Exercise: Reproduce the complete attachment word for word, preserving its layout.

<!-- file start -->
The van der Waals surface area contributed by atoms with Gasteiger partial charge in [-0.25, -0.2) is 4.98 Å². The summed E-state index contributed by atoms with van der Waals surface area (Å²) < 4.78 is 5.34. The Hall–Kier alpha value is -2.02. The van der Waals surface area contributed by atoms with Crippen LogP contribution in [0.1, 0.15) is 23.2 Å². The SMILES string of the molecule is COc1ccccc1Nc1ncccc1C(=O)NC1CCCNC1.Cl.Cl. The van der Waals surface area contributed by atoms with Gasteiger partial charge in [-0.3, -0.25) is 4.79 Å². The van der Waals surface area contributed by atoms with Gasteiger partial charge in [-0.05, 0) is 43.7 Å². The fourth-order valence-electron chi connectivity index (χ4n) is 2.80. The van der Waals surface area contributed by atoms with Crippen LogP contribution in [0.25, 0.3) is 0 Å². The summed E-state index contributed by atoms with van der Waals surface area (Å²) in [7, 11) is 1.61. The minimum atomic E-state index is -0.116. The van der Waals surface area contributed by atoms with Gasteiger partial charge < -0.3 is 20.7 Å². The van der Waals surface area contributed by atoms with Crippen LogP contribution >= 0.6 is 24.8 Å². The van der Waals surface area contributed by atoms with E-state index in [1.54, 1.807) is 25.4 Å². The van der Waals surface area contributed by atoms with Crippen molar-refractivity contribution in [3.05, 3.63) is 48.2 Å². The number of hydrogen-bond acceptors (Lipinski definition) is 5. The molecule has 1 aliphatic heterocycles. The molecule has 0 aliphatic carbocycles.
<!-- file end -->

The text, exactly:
The van der Waals surface area contributed by atoms with Gasteiger partial charge in [-0.25, -0.2) is 4.98 Å². The summed E-state index contributed by atoms with van der Waals surface area (Å²) < 4.78 is 5.34. The Hall–Kier alpha value is -2.02. The van der Waals surface area contributed by atoms with Crippen LogP contribution in [0.1, 0.15) is 23.2 Å². The SMILES string of the molecule is COc1ccccc1Nc1ncccc1C(=O)NC1CCCNC1.Cl.Cl. The van der Waals surface area contributed by atoms with Gasteiger partial charge in [-0.3, -0.25) is 4.79 Å². The van der Waals surface area contributed by atoms with Gasteiger partial charge in [-0.05, 0) is 43.7 Å². The fourth-order valence-electron chi connectivity index (χ4n) is 2.80. The van der Waals surface area contributed by atoms with Crippen LogP contribution in [0.25, 0.3) is 0 Å². The summed E-state index contributed by atoms with van der Waals surface area (Å²) in [7, 11) is 1.61. The minimum atomic E-state index is -0.116. The van der Waals surface area contributed by atoms with Gasteiger partial charge < -0.3 is 20.7 Å². The van der Waals surface area contributed by atoms with Crippen LogP contribution >= 0.6 is 24.8 Å². The van der Waals surface area contributed by atoms with E-state index in [1.54, 1.807) is 25.4 Å². The van der Waals surface area contributed by atoms with Crippen molar-refractivity contribution in [3.05, 3.63) is 48.2 Å². The number of hydrogen-bond acceptors (Lipinski definition) is 5. The molecule has 1 aliphatic heterocycles. The molecule has 0 aliphatic carbocycles.